Looking around at everyone, these men and women, with their spouses, their lives, I was simultaneously reminded of the movies Stand By Me and The Big Chill. In one we are taken through the experience of four twelve year-old boys on an adventure to see a dead body. Interestingly, the voice of the movie is that of one of the boys, all grown up with kids of his own. He is recounting the story because he just got word that one of the boys, his best friend at age twelve with whom he had long since lost touch, was killed and he is taken back to his youth.
In The Big Chill, we share a couple of days with a group of old college friends and roommates, now adults, with marriages, divorces, children, their lives, who reconvene to mourn the death of one of their group who took his own life. Throughout the course of a weekend together they laugh, cry, fight, they get drunk, have sex, they go jogging, they snort coke (it’s the eighties). Then they go back to their own lives, reminded of who they were, who they are and how much one may or may not reflect, impact the other.
Though I did not know the woman that Silver grew into or the moments and experiences that were the mosaic of her life, I’m happy to be reminded of her, to have known her. She certainly was one of the tiles in the mosaic of my own life.
I’m also happy to know all the people that are still here, awkward or no. It beckons a line from Stand By Me, “I never had any friends later on like the ones I had when I was twelve. Jesus, does anybody?”
Rest in peace, Silver. Thank you for brightening my world.
May the long time sunShine upon you,
All love surround you,
And the pure light within you
Guide your way on.
The recipe I'm sharing here is that of ramen. Ramen is kind of a still-waters-run-deep kind of dish. It is rich, powerful and complex in flavor, can be dressed down or up, and right now is definitely a cool-kid food. And with things like enoki mushrooms that remind me of mohawks, it can totally be punk rock.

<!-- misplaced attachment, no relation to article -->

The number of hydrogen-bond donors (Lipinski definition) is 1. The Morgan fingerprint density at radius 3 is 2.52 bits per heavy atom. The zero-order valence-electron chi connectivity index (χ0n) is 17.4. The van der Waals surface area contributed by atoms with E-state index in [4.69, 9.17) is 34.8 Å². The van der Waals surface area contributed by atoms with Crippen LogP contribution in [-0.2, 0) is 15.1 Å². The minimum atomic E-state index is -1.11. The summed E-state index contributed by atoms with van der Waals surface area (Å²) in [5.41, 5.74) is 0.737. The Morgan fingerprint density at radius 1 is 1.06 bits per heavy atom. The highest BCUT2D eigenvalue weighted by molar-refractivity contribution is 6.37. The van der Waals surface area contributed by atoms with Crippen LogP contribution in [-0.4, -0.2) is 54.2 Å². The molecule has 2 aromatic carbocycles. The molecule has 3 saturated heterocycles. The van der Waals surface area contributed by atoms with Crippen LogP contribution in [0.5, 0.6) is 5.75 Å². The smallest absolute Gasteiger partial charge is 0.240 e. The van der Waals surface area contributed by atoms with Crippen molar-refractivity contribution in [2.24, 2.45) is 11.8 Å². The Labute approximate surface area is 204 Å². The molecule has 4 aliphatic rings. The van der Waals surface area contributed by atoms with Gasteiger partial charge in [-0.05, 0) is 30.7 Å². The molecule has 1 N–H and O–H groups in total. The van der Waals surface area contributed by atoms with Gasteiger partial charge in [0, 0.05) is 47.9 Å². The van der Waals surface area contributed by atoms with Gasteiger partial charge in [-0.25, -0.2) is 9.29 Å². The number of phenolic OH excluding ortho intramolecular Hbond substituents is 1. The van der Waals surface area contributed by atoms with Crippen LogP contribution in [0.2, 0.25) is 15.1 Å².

Tonkatsu Ramen with Chashu Pork
(recipe adapted from Serious Eats)
Tonkatsu Ramen Broth
1 1/2 pounds pig trotters, split lengthwise or cut crosswise into 1-inch disks (ask your butcher to do this for you)
1 pound chicken legs and carcasses, skin and excess fat removed
1 Tablespoons vegetable oil
1 medium onion, skin on, roughly chopped
6 garlic cloves
1 1/2 inch knob ginger, roughly chopped
1 whole leek, washed and roughly chopped
1 dozen scallions, white parts only (reserve greens and light green parts for garnishing finished soup)
3 ounces whole mushrooms or mushroom scraps
1/2 pound slab pork fat back
Place pork and chicken bones in a large stockpot and cover with cold water. Place on a burner over high heat and bring to a boil. Remove from heat as soon as boil is reached.
While pot is heating, heat vegetable oil in a medium cast iron or non-stick skillet over high heat until lightly smoking. Add onions, garlic, and ginger. Cook, tossing occasionally until deeply charred on most sides, about 15 minutes total. Set aside.
Once pot has come to a boil, dump water down the drain. Carefully wash all bones under cold running water, removing any bits of dark marrow or coagulated blood. Bones should be uniform grey/white after you've scrubbed them. Use a chopstick to help remove small bits of dark marrow from inside the trotters or near the chicken's spines.